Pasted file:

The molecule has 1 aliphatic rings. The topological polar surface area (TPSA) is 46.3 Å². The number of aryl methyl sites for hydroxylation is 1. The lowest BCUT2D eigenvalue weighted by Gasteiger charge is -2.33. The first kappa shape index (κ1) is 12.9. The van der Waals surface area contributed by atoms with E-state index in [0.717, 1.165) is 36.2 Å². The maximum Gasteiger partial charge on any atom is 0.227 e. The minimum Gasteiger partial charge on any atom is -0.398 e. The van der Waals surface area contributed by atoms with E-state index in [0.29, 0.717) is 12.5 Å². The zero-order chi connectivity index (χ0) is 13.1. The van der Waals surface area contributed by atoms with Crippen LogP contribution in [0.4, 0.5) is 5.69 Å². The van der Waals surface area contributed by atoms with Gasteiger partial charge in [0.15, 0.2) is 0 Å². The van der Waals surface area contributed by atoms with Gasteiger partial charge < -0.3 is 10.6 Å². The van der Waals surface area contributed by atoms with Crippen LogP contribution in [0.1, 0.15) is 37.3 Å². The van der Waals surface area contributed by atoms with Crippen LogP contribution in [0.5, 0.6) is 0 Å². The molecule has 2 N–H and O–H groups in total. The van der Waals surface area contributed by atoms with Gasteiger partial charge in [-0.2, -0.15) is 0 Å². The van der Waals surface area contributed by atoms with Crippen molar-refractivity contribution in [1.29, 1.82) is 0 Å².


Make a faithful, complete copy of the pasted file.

The molecule has 1 aliphatic rings. The topological polar surface area (TPSA) is 46.3 Å². The number of aryl methyl sites for hydroxylation is 1. The lowest BCUT2D eigenvalue weighted by Gasteiger charge is -2.33. The first kappa shape index (κ1) is 12.9. The van der Waals surface area contributed by atoms with E-state index in [0.717, 1.165) is 36.2 Å². The maximum Gasteiger partial charge on any atom is 0.227 e. The minimum Gasteiger partial charge on any atom is -0.398 e. The van der Waals surface area contributed by atoms with E-state index in [0.29, 0.717) is 12.5 Å². The zero-order chi connectivity index (χ0) is 13.1. The van der Waals surface area contributed by atoms with Crippen LogP contribution in [0.4, 0.5) is 5.69 Å². The van der Waals surface area contributed by atoms with Gasteiger partial charge in [0.15, 0.2) is 0 Å². The van der Waals surface area contributed by atoms with Gasteiger partial charge < -0.3 is 10.6 Å². The van der Waals surface area contributed by atoms with Crippen LogP contribution in [0.1, 0.15) is 37.3 Å². The van der Waals surface area contributed by atoms with Crippen LogP contribution in [0.5, 0.6) is 0 Å². The molecule has 2 N–H and O–H groups in total. The van der Waals surface area contributed by atoms with Gasteiger partial charge in [-0.2, -0.15) is 0 Å². The van der Waals surface area contributed by atoms with Crippen molar-refractivity contribution in [1.29, 1.82) is 0 Å².